Young people have the highest stake in the future of the planet. As educators and researchers, we must consider our role in envisaging possible futures with the youth of today. It is proposed that the first step in this task is to listen to the experiences of youth climate activists. This study begins that process using a methodology inspired by narrative inquiry. The Youth Strike 4 Climate (YS4C) movement has successfully used a powerful narrative to mobilise youth activists on a global scale against the perceived inaction of world leaders in the face of an existential threat. The meta-narrative, which draws on emotive language and concepts of inter-generational justice, is termed the ‘stolen future’ narrative for the purposes of this study. It is used as a framework through which to investigate the vital components of the YS4C story and to imagine the lifespace of the study. Subsequently, the lived experiences of five participants from Bristol YS4C are explored through narrative inquiry. In this report the five narratives are re-told and analysed and comparisons are drawn between the meta-narrative and the lived experiences of the individuals. It is found that the stories as told by the participants provide a richer, contextualised understanding of the lived realities of the activists than the meta-narrative offers. The findings reveal conflicting notions of youth role within the movement, as well as gaps in emotional intelligence. The level of nuance evident in the findings demonstrates the need for open participatory methods of research which place the emphasis on real lived experiences and attend to issues of place, sociality and temporality. From these findings, further steps towards the collaborative task of world-building are proposed.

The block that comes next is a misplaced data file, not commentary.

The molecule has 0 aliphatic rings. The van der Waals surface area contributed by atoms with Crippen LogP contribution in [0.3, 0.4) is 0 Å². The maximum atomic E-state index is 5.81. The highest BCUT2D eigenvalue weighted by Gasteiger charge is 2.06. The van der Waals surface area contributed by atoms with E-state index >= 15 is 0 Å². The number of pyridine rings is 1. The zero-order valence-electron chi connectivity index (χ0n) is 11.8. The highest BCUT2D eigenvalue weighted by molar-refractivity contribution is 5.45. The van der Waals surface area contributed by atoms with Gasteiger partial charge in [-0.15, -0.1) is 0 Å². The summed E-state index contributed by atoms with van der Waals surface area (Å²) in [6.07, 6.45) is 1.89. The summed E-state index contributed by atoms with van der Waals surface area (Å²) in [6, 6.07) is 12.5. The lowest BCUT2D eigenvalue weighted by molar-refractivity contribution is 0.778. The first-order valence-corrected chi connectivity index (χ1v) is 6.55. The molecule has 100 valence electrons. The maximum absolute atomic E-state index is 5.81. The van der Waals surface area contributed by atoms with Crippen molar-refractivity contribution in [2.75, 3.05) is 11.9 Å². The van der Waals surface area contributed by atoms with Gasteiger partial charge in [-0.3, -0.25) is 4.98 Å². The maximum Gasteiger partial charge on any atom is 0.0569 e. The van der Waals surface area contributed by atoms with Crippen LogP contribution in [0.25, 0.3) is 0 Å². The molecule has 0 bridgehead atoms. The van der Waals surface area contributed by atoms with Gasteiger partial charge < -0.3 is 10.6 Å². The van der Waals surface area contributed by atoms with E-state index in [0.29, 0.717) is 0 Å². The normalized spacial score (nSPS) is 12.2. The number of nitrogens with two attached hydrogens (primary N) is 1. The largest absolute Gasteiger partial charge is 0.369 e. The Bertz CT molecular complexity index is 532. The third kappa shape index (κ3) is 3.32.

|Date of Award||9 Dec 2020|
- The University of Bristol
|Supervisor||David Sands (Supervisor)|